Wild chimpanzees use at least 66 distinct gestures to communicate with each other, according to scientists.
A team of researchers from the University of St Andrews in Scotland filmed a group of the animals in order to decipher this “gestural repertoire”.
The team then studied 120 hours of footage of the chimps interacting, looking for signs that the animals were intentionally signalling to each other.
The findings are published in the journal Animal Cognition.
Previous studies on captive chimps have suggested the animals have about 30 different gestures.
“So this [result] shows quite a large repertoire,” lead researcher Dr Catherine Hobaiter told BBC News.
“We think people previously were only seeing fractions of this, because when you study the animals in captivity you don’t see all their behaviour.
“You wouldn’t see them hunting for monkeys, taking females away on ‘courtships’, or encountering neighbouring groups of chimpanzees.”
Dr Hobaiter spent 266 days observing and filming a group of chimpanzees in Budongo Conservation Field Station, Uganda.
“I’ve spent two years studying these animals, so they know me,” she said. “I follow them through the forest and they just ignore me completely and get on with their daily lives.”
She and her colleague, Professor Richard Byrne, scrutinised the footage and categorised each distinct gesture.
They looked for clear signs that the animals were making deliberate movements that were intended to generate a response from another animal.
“We looked to see if the gesturer was looking at their audience,” explained Professor Byrne.
“And we looked for persistence; if their action did not produce a result, they would repeat it.”
The team is still studying the footage for the next stage of their project – to figure out what each gesture means.
For some of these gestures, the meaning seems obvious to us, perhaps because – as great apes- we make similar movements. A chimp will often beckon to another group member, or a youngster will hand shake at another juvenile to entice it to play.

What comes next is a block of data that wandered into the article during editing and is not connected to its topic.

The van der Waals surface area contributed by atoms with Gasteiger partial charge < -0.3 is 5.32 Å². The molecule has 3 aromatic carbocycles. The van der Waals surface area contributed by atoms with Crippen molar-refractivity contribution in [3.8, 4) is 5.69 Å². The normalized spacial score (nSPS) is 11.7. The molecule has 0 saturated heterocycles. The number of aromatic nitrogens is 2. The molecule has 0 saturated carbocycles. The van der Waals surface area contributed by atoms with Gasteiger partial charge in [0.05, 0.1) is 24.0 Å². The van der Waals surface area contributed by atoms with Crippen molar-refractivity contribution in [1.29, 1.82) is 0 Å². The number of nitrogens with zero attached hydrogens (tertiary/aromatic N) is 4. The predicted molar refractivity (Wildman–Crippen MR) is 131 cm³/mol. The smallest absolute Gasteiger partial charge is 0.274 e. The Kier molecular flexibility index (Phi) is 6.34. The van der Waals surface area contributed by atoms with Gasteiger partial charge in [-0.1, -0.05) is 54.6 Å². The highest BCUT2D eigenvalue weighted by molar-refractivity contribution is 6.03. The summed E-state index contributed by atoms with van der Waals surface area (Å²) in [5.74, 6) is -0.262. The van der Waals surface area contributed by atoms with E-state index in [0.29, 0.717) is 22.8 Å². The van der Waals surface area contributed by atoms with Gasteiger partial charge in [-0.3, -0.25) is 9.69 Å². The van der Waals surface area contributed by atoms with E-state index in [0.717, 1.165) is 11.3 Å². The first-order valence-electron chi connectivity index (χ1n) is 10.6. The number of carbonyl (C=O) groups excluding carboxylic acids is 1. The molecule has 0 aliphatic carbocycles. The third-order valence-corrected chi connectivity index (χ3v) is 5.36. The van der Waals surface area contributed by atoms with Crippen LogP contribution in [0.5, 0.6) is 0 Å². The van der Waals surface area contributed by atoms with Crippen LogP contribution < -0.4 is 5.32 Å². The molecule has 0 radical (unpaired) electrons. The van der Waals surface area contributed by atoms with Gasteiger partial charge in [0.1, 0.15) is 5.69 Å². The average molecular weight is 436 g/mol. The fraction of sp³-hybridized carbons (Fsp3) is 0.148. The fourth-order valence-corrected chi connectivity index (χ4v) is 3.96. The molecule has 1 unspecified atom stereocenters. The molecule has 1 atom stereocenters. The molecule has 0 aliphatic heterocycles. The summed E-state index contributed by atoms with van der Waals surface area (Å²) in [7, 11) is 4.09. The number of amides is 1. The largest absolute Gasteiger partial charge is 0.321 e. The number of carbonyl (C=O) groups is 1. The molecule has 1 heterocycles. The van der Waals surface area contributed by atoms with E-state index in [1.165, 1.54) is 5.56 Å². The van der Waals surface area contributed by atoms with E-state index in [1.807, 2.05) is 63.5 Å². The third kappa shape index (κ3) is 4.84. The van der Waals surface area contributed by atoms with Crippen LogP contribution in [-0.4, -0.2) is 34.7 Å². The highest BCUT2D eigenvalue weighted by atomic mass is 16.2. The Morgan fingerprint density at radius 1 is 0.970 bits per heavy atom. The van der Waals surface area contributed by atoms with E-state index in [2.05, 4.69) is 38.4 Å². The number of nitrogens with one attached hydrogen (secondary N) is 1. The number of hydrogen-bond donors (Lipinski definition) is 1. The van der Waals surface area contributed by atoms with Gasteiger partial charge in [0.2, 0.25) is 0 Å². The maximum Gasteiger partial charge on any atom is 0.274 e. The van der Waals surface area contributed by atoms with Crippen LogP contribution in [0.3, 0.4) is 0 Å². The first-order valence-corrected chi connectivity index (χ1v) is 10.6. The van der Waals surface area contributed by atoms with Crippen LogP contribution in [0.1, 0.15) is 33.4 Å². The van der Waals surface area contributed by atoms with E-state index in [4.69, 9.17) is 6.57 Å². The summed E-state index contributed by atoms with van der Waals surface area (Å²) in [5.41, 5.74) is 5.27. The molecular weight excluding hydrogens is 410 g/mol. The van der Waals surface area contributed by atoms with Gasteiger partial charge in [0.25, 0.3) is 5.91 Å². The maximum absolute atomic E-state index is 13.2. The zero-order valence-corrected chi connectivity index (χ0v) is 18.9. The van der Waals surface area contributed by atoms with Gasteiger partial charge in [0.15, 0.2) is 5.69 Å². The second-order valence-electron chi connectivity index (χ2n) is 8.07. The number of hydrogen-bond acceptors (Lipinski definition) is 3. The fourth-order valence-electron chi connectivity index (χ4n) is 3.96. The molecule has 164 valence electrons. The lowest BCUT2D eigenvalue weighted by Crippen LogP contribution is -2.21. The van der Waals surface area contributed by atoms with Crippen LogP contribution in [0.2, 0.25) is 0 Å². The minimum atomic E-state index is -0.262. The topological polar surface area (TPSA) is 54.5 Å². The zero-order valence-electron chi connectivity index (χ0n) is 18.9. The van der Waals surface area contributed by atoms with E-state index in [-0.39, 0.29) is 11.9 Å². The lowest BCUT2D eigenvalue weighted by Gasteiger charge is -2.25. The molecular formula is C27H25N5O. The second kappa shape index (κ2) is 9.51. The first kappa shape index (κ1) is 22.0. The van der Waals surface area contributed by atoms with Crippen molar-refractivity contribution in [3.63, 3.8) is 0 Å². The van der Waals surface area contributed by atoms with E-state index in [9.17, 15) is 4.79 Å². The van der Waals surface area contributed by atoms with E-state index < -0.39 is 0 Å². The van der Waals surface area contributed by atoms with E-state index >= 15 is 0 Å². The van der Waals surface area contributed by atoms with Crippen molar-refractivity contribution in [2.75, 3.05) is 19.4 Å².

In one piece of footage captured by Dr Hobaiter, a mother reaches with her left arm towards her daughter.
“The mother wants to move away and is gesturing to request that her daughter ‘climbs on’ her,” Dr Hobaiter explained.
“She could just grab her daughter, but she doesn’t. She reaches and holds the gesture while waiting for a response.”
When the youngster starts to approach, the mother repeats the gesture and adds a facial expression – a “bare-teeth grin”, at which point the daughter climbs on and they move away.
“But actions often have effects that their maker did not intend,” said Professor Byrne.
“So to understand the intended meaning, it’s no good just discovering a gesture’s typical effect. We have to look for what effect makes the signaller stop gesturing and appear satisfied and content with the outcome, to be sure that that was what they intended.”
The results have provided clues about the origins of chimps’ gestures, suggesting that they are a common system of communication across the species, rather than each movement being a learned custom or ritual within one social group.
In fact, by comparing these observations with those of gestures made by gorillas and orangutans, the researchers showed there was significant overlap in the signals used throughout the family of great apes.
Dr Hobaiter said: This supports our belief that the gestures that apes use (and maybe some human gestures too) are derived from ancient shared ancestry of all the great ape species alive today.”